LinearRegressionKit results correctness

I haven’t posted for a while, but I noticed some discussion on the forum about results correctness, and that got me thinking that maybe I should do more on my little package.
Hence I used the tests that everyone seems to be looking at
And LinearRegressionKit against them; I also tested GLM because it is the standard, and the method I used to compute the least-square is not famous for being remarkably accurate. Instead, the focus is on speed. The original paper indicates a need to tune the sweep operator with some tolerance value when working with polynomials starting from the 5th degree, which I didn’t experiment with yet.

I run some tests on Julia Version 1.7.2.

  • LinearRegressionKit v0.7.4
  • GLM v1.8.0
    for the main packages.

The tests are available as Gist (links below).


Norris - LRK
delta B0 1.5815126985785355e-13
delta B1 3.9968028886505635e-15
delta std err B0 4.755917881738014e-13
delta std err B1 8.790169113426227e-16
delta resid std dev 1.8096635301390052e-12
delta R2 3.3306690738754696e-16
Norris - GLM
delta B0 1.084687895058778e-13
delta B1 4.6629367034256575e-15
delta std err B0 3.1363800445660672e-15
delta std err B1 4.716279450311944e-18
delta resid std dev 0.10193173351428586
delta R2 3.3306690738754696e-16

Not much to comment; the resulting deltas are relatively low and comparable to GLM. It is not surprising as it is categorized as low difficulty.


Pontius - LRK
delta B0 3.0665574246580007e-15
delta B1 5.293955920339377e-21
delta B2 1.828185147849695e-27
delta std err B0 1.7718994132186194e-14
delta std err B1 2.5906728098489697e-20
delta std err B2 7.988615660874347e-27
delta resid std dev 3.3683261258313224e-14
delta R2 2.220446049250313e-16
Pontius - GLM
delta B0 0.000673565789473684
delta B1 8.753152890137734e-10
delta B2 2.3721281545096935e-16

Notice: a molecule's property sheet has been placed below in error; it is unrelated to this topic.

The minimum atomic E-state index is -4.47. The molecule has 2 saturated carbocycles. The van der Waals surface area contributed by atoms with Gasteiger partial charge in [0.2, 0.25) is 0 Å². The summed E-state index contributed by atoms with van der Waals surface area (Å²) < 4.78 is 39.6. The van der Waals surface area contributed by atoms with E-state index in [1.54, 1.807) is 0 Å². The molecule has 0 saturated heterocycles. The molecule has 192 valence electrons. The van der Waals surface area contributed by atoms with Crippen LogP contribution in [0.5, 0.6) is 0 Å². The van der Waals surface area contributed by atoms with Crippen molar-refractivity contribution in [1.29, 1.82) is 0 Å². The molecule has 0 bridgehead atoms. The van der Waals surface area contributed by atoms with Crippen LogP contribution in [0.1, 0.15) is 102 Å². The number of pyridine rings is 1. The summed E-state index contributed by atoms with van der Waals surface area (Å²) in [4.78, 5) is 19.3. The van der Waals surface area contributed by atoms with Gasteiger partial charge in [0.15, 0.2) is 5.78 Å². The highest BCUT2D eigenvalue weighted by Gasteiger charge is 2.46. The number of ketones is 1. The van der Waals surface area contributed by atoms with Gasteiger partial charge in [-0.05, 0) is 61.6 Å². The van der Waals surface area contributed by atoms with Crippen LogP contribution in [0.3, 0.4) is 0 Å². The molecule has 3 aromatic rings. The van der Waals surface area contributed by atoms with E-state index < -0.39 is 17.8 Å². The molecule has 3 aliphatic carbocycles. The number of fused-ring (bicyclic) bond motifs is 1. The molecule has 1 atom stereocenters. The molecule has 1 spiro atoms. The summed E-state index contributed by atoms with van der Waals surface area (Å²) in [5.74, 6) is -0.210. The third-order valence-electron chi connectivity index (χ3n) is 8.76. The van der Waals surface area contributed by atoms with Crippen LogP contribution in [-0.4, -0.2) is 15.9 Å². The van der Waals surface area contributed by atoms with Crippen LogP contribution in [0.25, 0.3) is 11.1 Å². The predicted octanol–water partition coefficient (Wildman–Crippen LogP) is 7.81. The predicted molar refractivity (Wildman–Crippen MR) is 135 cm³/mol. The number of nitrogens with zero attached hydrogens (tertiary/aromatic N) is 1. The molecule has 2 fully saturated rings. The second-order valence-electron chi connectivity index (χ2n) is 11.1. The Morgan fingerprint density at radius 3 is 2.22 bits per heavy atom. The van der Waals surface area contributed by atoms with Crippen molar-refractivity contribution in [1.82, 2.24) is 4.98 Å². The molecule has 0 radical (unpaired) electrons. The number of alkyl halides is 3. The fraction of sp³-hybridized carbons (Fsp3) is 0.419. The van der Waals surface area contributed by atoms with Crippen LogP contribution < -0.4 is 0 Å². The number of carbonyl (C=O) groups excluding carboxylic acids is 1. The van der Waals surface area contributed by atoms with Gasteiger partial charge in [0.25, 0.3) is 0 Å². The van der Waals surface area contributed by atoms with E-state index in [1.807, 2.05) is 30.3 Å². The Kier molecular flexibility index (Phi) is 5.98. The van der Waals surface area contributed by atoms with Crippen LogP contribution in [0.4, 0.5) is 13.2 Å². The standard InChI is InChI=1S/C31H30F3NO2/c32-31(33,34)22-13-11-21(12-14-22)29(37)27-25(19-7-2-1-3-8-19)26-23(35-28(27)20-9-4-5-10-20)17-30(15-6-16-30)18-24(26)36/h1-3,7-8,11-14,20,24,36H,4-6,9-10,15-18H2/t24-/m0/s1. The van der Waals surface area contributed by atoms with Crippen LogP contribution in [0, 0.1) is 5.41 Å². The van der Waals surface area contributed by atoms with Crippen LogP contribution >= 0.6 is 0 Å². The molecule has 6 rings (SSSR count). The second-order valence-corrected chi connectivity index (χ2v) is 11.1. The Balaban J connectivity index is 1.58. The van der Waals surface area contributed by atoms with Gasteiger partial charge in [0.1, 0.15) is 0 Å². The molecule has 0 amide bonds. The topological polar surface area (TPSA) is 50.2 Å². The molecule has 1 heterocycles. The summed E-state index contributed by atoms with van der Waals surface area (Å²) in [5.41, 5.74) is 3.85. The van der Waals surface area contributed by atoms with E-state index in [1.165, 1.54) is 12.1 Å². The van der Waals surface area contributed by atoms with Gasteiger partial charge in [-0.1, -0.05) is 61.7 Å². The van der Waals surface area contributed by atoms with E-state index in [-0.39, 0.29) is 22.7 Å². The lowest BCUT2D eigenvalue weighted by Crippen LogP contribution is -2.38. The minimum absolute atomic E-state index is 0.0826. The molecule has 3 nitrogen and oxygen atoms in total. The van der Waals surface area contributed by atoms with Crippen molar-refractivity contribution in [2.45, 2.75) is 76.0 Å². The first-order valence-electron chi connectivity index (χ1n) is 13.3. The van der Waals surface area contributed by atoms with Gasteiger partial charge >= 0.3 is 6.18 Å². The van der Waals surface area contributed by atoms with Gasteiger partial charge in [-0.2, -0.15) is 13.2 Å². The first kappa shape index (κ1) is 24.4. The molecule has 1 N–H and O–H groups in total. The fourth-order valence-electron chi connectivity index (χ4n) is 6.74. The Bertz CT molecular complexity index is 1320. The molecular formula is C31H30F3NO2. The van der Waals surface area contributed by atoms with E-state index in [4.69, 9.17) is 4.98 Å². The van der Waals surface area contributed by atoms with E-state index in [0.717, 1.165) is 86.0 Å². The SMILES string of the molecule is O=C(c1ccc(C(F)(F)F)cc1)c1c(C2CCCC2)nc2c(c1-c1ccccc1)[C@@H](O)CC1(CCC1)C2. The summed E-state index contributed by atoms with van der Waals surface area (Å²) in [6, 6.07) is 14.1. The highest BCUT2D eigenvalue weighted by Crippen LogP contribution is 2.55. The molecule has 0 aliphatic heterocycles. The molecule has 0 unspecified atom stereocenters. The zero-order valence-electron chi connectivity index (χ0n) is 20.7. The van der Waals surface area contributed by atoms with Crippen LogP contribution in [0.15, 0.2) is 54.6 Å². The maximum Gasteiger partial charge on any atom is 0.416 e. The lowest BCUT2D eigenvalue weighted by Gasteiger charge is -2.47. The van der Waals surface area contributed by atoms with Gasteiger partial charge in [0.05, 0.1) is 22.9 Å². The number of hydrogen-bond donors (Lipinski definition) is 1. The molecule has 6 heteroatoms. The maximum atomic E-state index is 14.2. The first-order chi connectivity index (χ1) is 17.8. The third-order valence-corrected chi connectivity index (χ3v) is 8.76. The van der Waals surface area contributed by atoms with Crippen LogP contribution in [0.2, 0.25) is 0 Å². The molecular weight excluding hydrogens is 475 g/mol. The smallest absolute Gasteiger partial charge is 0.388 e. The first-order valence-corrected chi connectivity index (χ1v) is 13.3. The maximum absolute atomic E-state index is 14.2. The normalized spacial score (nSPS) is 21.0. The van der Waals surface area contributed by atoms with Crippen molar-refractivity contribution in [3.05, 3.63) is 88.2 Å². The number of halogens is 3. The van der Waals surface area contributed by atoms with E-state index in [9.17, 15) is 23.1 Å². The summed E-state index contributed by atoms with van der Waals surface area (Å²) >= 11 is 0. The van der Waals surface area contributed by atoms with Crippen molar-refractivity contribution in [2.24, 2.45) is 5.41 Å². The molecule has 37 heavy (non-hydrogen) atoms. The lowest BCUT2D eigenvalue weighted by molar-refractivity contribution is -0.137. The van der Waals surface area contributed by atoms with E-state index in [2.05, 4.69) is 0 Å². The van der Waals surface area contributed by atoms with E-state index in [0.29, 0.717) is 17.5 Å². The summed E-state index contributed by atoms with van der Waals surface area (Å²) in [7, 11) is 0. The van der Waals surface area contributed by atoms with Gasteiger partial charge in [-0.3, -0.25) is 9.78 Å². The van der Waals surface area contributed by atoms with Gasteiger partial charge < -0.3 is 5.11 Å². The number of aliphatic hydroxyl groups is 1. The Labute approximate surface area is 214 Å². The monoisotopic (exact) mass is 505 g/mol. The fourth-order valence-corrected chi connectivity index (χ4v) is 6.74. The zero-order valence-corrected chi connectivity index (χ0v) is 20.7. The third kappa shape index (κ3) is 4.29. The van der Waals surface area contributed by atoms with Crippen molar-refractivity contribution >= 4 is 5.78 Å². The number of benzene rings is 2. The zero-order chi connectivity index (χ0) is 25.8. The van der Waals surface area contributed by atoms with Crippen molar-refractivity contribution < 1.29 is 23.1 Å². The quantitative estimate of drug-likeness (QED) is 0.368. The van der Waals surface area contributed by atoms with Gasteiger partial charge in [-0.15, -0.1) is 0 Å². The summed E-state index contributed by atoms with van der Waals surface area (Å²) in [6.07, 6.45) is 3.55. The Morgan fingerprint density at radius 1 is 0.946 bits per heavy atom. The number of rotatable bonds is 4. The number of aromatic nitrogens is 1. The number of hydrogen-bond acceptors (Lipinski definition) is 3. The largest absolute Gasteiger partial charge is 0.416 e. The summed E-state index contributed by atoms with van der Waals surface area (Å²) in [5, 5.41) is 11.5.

delta std err B0 NaN
delta std err B1 5.557349197992017e-11
delta std err B2 5.709830460148961e-18
delta resid std dev 0.00020509329395895348
delta R2 1.0505786940395723e-7

The LRK results are within my expectations, given that it is a low-difficulty dataset. However, the GLM results appear to show an error as one of the std error gives back a NaN; probably as a consequence, the RMSE delta is relatively large.

NotInt1 & 2

NoInt1 - LRK
delta B1 3.9968028886505635e-15
delta std err B1 5.238864897449957e-16
delta resid std dev 1.0969003483296547e-13
delta R2 0.0
NoInt1 - GLM
delta B1 3.9968028886505635e-15
delta std err B1 0.0
delta resid std dev 9.159742387209336
delta R2 1.1563902856870918

NoInt2 - LRK
delta B1 3.3306690738754696e-16
delta std err B1 0.0
delta resid std dev 6.661338147750939e-16
delta R2 0.0
NoInt2 - GLM
delta B1 0.0
delta std err B1 0.0
delta resid std dev 0.23291083657436149
delta R2 0.4024390243902445

Here for the medium-difficulty cases, LRK gives ok results.
With GLM, the problem with the RMSE, is probably my fault as I did not remember the correct formula for the RMSE using the deviance() and dof_residuals(). For the RSquare, the formula is different when there is no intercept, and the GLM package does not appear to account for that.

The Wrangler (1 to 5). The results are ok for LRK and GLM, sometimes a slight advantage for one package and some other time for the others.
[wrangler 1]
(wrangler1.jl · GitHub)
[wrangler 2]
(test_wrangler2.jl · GitHub)
[wrangler 3]
(wrangler 3 · GitHub)
[wrangler 4]
(wrangler 4 · GitHub)
[wrangler 5]
(wrangler 5 · GitHub)

Finally Filip!
This is the most challenging of the lot (at least for LRK and GLM).

Filip - LRK
delta B0 42.181664600308686
delta B1 85.56594026913072
delta B2 71.04442186725043
delta std err B0 73.65537847950405
delta std err B1 116.11298373784764
delta std err B2 78.04574485659762
delta resid std dev 0.0037046249359867383
delta R2 0.004462898883547672
Filip - GLM
delta B0 0.000673565789473684
delta B1 7.32059160401003e-7
delta B2 3.16081871345029e-15
delta std err B0 NaN
delta std err B1 NaN
delta std err B2 NaN
delta resid std dev 0.014246850475811437
delta R2 4.575918810437186

LRK gives results relatively far from the target. I am a bit disappointed but not too surprised; this is probably where the algorithm might require some tuning. It seems the situation is similar on GLM side.

So it seems that high polynomials have a relatively higher risk of inaccurate results. Unfortunately, I have little time these days, so this will be put as a future to-do.
If you encounter any other issues with the package, let me know through the Github (I check regularly), and I will try to fix the issue(s) asap.
If you get different results (for instance with another version of Julia, please let me know too. Thanks

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